In 2001, the Boston Globe’s four-member “Spotlight Team” of investigative journalists is tasked with the comprehensive coverage of criminal prosecutions involving Roman Catholic Church priests and the sexual abuse of minors. Led by Walter “Robby” Robinson (Michael Keaton), writers Mike Rezendes (Mark Ruffalo), Sacha Pfeiffer (Rachel McAdams), and Matt Carroll (Bryan d’Arcy James) begin extensive research into the perpetrators, the victims, and the lawyers assigned to the cases. As they dig deeper, the dedicated group steadily uncovers a web of deception and cover-ups that will expose a wide-reaching conspiracy and shock a nation.
“Spotlight” isn’t just “based on actual events” like the title card suggests. It’s practically a documentary in the way that it depicts the reporting that led to the unearthing of 2001’s shattering Catholic Archdiocese scandal. Even though it begins with a brief going-away party, the main characters quickly shuffle back to their seemingly underground lair, full of notepads and desks and computers, where they yell down the phone and arrange their hectic schedules. Thanks to a loss of readership, monetary cutbacks, and the imposition of the internet, times are tough at the Boston Globe – and thanks to Tom McCarthy’s direction (with cinematography by Masanobu Takayanagi), the frantic flurrying is very much a workaday ordeal, devoid of flair or fancy editing.
Unfriendly, unsentimental, bureaucratic businesspeople engage in a step-by-step investigative journalism procedural. Despite sounding mundane, it’s engaging to witness the breaking down or exhaustive examination of the actions taken to bring a major news story to print, including the dealings with lawyers on both sides, the negotiations with corrupt or paranoid executives, and power struggles among all the various players (politics, police, and morals all clash when it comes to combating the church). Interviews and interrogations replace casual conversations and the gathering of facts (from clippings and records offices alike) replaces the collecting of clues. It’s approached like a mystery, in which the viewer is privy only to what the characters see, but the intrigue revolves around the maddening subject matter far more than the artistry.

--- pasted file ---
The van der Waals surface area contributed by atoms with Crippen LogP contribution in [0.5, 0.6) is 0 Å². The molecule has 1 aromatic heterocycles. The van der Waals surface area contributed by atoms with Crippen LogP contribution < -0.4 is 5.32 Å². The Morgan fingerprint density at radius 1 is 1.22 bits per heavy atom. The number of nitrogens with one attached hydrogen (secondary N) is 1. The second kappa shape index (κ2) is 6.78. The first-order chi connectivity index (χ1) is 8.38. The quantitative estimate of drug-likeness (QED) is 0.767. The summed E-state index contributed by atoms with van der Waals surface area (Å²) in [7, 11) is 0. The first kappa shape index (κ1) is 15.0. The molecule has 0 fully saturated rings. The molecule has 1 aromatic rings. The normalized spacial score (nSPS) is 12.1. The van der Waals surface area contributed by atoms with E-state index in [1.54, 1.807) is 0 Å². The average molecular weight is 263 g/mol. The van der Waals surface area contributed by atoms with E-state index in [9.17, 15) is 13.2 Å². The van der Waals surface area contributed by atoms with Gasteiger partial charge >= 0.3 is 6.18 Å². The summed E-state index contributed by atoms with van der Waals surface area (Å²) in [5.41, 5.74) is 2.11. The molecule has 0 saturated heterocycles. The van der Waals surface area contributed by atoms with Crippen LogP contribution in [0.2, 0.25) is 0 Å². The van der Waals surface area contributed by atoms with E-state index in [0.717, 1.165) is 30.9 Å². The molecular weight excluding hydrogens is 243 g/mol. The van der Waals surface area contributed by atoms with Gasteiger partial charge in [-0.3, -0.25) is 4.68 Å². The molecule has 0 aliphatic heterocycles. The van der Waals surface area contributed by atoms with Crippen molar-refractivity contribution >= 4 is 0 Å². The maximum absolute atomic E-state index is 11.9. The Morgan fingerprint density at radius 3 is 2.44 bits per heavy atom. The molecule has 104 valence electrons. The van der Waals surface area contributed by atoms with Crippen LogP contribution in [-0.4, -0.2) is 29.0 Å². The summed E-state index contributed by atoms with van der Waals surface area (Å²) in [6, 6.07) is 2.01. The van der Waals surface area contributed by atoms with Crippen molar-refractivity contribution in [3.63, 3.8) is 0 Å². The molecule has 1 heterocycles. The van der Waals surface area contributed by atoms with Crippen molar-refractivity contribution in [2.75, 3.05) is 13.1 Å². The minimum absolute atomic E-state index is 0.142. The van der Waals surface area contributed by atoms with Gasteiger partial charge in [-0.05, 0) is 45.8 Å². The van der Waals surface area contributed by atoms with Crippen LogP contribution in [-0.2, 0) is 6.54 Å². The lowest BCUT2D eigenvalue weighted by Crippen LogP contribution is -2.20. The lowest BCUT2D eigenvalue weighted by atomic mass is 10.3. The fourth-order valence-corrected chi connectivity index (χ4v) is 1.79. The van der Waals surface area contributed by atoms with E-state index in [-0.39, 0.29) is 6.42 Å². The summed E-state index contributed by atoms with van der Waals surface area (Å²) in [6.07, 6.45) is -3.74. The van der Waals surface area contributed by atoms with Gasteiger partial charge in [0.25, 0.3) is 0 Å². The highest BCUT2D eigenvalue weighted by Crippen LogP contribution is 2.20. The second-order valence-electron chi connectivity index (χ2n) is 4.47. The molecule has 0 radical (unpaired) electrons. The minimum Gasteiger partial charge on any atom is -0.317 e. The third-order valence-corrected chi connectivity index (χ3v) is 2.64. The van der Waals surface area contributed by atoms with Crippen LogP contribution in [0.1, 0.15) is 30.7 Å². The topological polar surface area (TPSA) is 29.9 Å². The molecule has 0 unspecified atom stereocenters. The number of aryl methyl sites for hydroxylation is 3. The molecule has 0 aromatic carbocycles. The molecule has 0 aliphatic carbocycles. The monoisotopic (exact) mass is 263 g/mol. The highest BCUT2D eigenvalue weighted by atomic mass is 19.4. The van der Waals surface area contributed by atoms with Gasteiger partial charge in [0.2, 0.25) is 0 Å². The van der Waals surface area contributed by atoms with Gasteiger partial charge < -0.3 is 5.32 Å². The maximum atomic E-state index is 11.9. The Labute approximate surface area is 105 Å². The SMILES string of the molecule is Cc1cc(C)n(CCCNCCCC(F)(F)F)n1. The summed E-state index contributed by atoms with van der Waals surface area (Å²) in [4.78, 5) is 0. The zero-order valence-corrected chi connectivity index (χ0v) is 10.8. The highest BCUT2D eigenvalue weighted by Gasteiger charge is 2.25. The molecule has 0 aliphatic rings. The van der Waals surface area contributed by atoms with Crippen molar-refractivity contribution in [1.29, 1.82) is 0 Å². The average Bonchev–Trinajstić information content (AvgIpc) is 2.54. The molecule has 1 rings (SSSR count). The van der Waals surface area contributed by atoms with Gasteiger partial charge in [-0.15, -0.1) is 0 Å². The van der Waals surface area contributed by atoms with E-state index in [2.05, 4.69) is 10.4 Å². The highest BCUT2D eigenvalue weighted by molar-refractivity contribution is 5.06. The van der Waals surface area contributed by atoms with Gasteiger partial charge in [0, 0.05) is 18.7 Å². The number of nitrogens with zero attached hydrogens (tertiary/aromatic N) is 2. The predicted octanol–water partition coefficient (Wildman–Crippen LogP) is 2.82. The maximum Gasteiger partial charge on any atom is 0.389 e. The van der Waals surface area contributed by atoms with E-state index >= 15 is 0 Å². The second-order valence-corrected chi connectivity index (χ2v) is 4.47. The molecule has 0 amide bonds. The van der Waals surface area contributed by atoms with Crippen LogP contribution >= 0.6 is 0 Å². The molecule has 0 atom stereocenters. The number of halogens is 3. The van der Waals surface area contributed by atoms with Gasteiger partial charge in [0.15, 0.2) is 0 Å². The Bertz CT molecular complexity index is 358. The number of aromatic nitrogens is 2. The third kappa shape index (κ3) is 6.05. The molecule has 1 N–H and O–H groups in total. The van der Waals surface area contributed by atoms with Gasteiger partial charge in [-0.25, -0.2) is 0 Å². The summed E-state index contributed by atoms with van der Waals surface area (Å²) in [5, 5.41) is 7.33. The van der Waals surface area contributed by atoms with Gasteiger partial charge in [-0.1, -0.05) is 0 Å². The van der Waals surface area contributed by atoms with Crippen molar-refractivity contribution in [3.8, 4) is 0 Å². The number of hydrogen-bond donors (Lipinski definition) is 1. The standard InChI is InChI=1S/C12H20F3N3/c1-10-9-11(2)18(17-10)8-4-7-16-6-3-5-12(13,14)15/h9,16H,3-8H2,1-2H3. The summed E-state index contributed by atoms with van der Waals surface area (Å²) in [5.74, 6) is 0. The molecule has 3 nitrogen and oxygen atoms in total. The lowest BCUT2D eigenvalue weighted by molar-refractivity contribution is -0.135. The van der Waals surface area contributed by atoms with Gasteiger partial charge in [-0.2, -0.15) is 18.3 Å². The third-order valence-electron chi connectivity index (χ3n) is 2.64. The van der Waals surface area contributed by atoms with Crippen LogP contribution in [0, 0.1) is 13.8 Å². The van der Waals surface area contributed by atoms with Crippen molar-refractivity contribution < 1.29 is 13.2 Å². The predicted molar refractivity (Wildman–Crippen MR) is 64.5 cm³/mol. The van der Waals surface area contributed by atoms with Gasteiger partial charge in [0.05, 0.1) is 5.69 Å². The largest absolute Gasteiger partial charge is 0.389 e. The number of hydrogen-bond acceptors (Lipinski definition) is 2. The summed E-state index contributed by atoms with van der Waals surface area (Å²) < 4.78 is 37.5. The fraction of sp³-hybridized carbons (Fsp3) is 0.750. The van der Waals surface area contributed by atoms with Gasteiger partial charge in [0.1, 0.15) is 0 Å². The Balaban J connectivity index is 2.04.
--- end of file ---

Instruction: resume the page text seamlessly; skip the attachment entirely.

There are almost no traditional storytelling techniques at work in “Spotlight.” Adventure, romance, comedy, thrills, suspense, and even drama are generally absent, substituted by montages of door-knocking and phone-calling and book-reading. By most standards, this would all be unbearably dull. But the unveiling of systemic corruption and cover-ups, particularly when the church exercises such influence over the legal system, is so shocking and infuriating that the lack of theatrical interactions or cinematic conventions is largely ignorable. Even when the pacing stumbles over the historical intervening of 9/11 or the numerous delays in courtroom proceedings, a certain pulse-pounding anticipation crops up. It’s riveting without much more than a raised voice or two. For many, this won’t constitute movie material, but the understating of sensationalism and the authenticity of the ensemble performers makes for a powerful bit of entertainment.